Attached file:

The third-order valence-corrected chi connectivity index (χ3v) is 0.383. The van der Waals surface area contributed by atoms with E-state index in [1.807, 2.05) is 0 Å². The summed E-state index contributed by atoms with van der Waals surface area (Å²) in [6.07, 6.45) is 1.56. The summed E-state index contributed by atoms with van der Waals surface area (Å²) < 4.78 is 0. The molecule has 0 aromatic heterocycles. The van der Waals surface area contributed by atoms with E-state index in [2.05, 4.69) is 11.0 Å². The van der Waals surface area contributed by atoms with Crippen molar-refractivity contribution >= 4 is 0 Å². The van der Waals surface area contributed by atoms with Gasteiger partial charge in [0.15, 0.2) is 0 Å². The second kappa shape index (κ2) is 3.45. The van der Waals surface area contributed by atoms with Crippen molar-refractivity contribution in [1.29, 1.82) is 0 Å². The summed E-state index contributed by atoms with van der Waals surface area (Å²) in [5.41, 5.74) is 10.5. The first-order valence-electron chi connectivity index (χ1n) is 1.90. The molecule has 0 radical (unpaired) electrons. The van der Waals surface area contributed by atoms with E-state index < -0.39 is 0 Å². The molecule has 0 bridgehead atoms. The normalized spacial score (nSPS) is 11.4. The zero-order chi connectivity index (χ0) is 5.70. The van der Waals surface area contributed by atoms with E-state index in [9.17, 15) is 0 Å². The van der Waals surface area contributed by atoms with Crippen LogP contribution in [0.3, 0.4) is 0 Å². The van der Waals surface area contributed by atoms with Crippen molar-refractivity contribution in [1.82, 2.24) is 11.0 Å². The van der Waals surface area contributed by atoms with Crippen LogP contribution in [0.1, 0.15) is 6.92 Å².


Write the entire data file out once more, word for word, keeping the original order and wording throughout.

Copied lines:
The third-order valence-corrected chi connectivity index (χ3v) is 0.383. The van der Waals surface area contributed by atoms with E-state index in [1.807, 2.05) is 0 Å². The summed E-state index contributed by atoms with van der Waals surface area (Å²) in [6.07, 6.45) is 1.56. The summed E-state index contributed by atoms with van der Waals surface area (Å²) < 4.78 is 0. The molecule has 0 aromatic heterocycles. The van der Waals surface area contributed by atoms with E-state index in [2.05, 4.69) is 11.0 Å². The van der Waals surface area contributed by atoms with Crippen molar-refractivity contribution >= 4 is 0 Å². The van der Waals surface area contributed by atoms with Gasteiger partial charge in [0.15, 0.2) is 0 Å². The second kappa shape index (κ2) is 3.45. The van der Waals surface area contributed by atoms with Crippen molar-refractivity contribution in [1.29, 1.82) is 0 Å². The summed E-state index contributed by atoms with van der Waals surface area (Å²) in [5.41, 5.74) is 10.5. The first-order valence-electron chi connectivity index (χ1n) is 1.90. The molecule has 0 radical (unpaired) electrons. The van der Waals surface area contributed by atoms with E-state index < -0.39 is 0 Å². The molecule has 0 bridgehead atoms. The normalized spacial score (nSPS) is 11.4. The zero-order chi connectivity index (χ0) is 5.70. The van der Waals surface area contributed by atoms with E-state index in [9.17, 15) is 0 Å². The van der Waals surface area contributed by atoms with Crippen LogP contribution in [0.3, 0.4) is 0 Å². The van der Waals surface area contributed by atoms with Crippen molar-refractivity contribution in [1.82, 2.24) is 11.0 Å². The van der Waals surface area contributed by atoms with Crippen LogP contribution in [0.1, 0.15) is 6.92 Å².